10 and older

Brave (PG). The second half of “Brave” becomes violent and intense enough that parents of children younger than 10 must use caution. That noted, the animated film looks gorgeous and tells a gripping yarn about a female teen hero. The free-spirited Merida is a handful. Unfortunately, she also is a princess. King Fergus and Queen Elinor believe it’s time for Merida to choose a husband. Merida runs into the woods, where she meets an old witch who gives the girl a cake containing a potion to give the queen, which turns her mother into a bear. The story teeters on the edge of tragedy as Merida tries to undo the spell, and the king nearly kills his own wife. By the end, Merida understands why her parents asked her to do something she didn’t want to do, and her parents understand why she needs her freedom.

THE BOTTOM LINE: Animal instincts lead the transformed queen to growl and nearly attack her daughter. The potential for disaster and the violence of the chases and sword, dagger and fistfights in the film’s climax make it problematic for kids younger than 10. The portrayal of some of Merida’s suitors as doofuses is so exaggerated that it almost implies they are brain-damaged, which goes too far.


Rock of Ages. High-schoolers who love Broadway musicals or their parents’ 1980s rock tapes will find much fun in this flawed film, but fans of hard rock-and-roll might feel cheated. Adapted from the hit 2009 Broadway jukebox musical and brimming with familiar songs, “Rock of Ages” is part big-hair spoof and part tribute. Sherrie arrives in Los Angeles and meets Drew, who gets her a job at the club where he works. The owner has the tax man breathing down his neck, and his only hope is a promised appearance by drug-and-booze-addled rock god Stacee Jaxx.

THE BOTTOM LINE: “Rock of Ages” includes strongly and steamily implied sexual situations in suggestive undress and subtly implied drug use, so it isn’t great fare for middle-schoolers despite its PG-13 rating. Stacee Jaxx and his groupies seem perpetually high. Characters all drink and engage in occasional midrange profanity, crude sexual slang and toilet humor. Sherrie sees hookers on the street and later dances in a strip club.


Abraham Lincoln: Vampire Hunter. Distorting and oversimplifying American history like an ill-conceived comics series, “Abraham Lincoln: Vampire Hunter” begins when Lincoln, as a youngster, tries to protect his free-born African American pal, Will, from evil Jack Barts. For spite, Barts bites Lincoln’s mother, who dies. Lincoln resolves to hunt down and kill Barts. It is not until he is a grown man that Lincoln learns what Barts is after meeting vampire hunter Henry Sturgess. Sturgess recruits Lincoln to kill vampires.

THE BOTTOM LINE: Graphic-novel-style special effects dilute the intensity of the mayhem. Still, it is unsettling when young Will endures the whip. Vampires are shown with huge teeth and double-jaws, blackish blood flying when Lincoln battles them. Humans have blood-red wounds. Characters occasionally use crude language. The film includes brief, mild sexual innuendo.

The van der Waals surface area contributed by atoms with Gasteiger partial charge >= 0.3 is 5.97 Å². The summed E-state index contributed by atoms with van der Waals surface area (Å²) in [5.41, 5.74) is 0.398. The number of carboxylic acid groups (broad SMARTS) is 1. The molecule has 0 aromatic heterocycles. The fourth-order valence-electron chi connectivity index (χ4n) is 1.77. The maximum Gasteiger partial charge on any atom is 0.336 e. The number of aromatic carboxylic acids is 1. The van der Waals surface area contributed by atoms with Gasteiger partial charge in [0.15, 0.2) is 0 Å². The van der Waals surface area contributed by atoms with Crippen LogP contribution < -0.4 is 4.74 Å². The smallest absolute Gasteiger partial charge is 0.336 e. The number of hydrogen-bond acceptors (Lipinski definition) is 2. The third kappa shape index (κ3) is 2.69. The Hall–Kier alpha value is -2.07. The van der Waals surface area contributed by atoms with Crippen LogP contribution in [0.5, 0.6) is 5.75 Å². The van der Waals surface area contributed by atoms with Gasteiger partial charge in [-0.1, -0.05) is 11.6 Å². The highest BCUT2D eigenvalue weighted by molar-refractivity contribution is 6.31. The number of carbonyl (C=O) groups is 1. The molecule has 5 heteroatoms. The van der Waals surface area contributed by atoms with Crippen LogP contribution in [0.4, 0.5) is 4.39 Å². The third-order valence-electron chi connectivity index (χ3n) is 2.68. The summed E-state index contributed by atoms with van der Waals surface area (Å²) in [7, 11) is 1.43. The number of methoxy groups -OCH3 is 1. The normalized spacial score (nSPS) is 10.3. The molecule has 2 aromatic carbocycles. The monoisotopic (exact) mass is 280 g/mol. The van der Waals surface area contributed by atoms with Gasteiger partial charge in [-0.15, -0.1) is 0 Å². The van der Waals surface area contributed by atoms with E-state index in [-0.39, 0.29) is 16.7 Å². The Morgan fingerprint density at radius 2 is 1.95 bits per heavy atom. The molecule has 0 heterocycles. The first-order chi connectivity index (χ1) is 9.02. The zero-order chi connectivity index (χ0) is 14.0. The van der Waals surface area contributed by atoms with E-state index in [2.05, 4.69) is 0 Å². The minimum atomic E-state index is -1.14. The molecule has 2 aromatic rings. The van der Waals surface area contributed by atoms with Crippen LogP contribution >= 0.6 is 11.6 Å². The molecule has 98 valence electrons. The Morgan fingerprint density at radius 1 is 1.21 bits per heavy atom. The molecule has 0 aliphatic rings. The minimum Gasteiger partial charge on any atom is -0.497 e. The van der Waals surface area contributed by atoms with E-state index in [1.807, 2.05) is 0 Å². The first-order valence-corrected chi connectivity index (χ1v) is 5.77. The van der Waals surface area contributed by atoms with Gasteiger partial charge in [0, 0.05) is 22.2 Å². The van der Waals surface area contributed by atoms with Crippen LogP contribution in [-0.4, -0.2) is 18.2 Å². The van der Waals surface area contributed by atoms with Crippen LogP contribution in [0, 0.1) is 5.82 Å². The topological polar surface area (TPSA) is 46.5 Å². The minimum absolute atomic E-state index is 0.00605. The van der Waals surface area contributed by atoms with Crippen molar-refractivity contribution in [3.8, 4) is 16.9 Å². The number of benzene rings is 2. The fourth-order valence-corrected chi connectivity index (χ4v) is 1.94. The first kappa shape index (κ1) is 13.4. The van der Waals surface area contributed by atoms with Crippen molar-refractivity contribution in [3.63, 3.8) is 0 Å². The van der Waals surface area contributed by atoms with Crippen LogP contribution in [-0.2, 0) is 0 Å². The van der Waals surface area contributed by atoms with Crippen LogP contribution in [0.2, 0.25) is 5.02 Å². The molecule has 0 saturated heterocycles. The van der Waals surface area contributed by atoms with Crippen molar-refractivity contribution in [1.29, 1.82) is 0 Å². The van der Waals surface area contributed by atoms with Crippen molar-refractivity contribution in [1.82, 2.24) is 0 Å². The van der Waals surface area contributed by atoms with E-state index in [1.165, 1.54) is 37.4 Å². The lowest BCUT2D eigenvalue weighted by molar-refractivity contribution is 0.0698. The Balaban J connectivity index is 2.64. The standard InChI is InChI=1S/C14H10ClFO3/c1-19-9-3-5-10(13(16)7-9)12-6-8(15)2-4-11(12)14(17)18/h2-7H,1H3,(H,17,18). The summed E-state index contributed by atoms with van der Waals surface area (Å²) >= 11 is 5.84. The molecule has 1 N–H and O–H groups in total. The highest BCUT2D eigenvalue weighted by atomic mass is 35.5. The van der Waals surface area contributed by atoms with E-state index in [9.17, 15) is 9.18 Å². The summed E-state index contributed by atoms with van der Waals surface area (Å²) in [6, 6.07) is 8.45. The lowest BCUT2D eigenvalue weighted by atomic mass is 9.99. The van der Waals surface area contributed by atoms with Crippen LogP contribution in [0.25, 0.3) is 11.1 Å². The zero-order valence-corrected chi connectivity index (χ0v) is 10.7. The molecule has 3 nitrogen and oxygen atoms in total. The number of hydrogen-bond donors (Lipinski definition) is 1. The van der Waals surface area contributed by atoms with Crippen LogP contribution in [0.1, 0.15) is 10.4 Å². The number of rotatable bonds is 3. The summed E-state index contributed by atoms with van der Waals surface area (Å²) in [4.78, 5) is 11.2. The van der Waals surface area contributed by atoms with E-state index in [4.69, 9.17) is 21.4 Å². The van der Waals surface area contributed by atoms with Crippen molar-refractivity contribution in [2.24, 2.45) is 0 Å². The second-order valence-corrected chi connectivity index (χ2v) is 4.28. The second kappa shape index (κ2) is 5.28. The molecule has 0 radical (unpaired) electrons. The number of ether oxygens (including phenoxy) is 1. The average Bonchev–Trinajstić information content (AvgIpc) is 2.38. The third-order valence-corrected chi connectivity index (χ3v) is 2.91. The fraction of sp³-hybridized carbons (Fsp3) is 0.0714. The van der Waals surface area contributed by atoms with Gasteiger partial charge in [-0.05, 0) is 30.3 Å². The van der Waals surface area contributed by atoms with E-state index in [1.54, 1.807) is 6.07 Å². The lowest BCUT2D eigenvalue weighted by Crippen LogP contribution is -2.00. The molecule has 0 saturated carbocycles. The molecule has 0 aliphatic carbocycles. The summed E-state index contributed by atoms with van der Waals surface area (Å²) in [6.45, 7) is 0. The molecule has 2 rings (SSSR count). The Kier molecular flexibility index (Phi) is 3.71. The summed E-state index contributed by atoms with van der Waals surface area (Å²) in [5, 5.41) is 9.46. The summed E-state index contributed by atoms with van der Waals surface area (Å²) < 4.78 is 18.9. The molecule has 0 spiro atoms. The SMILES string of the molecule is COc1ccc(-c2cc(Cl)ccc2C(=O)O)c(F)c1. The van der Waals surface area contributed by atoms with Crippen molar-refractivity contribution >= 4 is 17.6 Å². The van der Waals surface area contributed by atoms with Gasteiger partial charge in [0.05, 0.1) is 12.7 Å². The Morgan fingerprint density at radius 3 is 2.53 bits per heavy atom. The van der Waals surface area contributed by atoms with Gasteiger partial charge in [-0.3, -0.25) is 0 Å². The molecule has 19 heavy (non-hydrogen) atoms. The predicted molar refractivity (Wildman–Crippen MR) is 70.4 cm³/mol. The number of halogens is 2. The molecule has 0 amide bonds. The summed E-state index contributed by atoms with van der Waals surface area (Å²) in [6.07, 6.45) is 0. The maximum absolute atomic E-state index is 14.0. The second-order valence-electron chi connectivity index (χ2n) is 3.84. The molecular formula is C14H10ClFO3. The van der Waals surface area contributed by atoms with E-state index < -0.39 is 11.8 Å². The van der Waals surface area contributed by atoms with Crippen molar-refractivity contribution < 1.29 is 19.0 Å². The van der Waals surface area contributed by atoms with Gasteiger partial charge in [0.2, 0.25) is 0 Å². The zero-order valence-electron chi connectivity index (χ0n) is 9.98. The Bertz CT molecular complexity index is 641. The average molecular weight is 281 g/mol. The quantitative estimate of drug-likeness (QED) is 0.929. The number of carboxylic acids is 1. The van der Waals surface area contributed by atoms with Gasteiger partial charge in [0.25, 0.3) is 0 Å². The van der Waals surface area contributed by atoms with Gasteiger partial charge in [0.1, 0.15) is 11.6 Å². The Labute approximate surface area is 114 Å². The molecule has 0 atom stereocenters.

Seeking a Friend for the End of the World. Some teens 16 and older will lose patience with this odd dramedy well before it’s over. The story opens as characters already know that a huge asteroid is headed to destroy Earth. Society has begun to break down. Insurance salesman Dodge just sits in his stopped car as his wife jumps out and runs away. Dodge meets his neighbor Penny. She and Dodge escape street riots, gradually learning to delight in each other’s company, savor love and grant forgiveness.

The bottom line: The R rating reflects strong profanity and crude sexual slang, as well as drug use. One secondary character is shot dead by a hit man he hired to do himself in. Characters drink a lot. One startling scene shows a suicide jumper hitting a windshield. Sexual situations and promiscuity are implied.

Safety Not Guaranteed. High-schoolers who appreciate offbeat indie films and naturalistic character studies might really like “Safety Not Guaranteed.” Two interns at a Seattle magazine, the serious young woman Darius and the shy guy Arnau, go on assignment with their jerk of a boss, Jeff, to a small coastal town. They intend to check out a presumed weirdo named Kenneth who has advertised for someone to join him in time travel. Darius is given the assignment of cozying up to him, and she’s surprised at how much empathy she feels.

THE BOTTOM LINE: The script uses crude sexual slang and strong profanity, and there are implied but not explicit sexual situations. Characters drink and smoke cigarettes and a joint. The untimely loss of a parent or young love proves to be a central theme.

That’s My Boy. Just ’cuz this monumentally crass comedy is sophomoric doesn’t mean it’s okay for under-17s. In a prologue, Donny, a boy of 12 or 13, only poses as a sexually experienced punk, but he grows up fast when the teacher he fantasizes about seduces him. She goes to prison and has his baby. Donny sort-of raised his son, whom he named Han Solo, but the boy ran away, changed his name to Todd and became a success. Todd is now engaged, and his boss will host the couple’s wedding at his estate. Donny shows up posing as Todd’s best friend in hopes of scoring cash.

The bottom line: Too sexual, scatological and profane for under-17s, “That’s My Boy” depicts graphic sexual situations and near-nudity. It exploits taboos such as incest and teacher-student sex and treats women as vessels for male satisfaction. Characters smoke a bong, make other drug references and drink a lot of booze.

Horwitz is a freelance writer.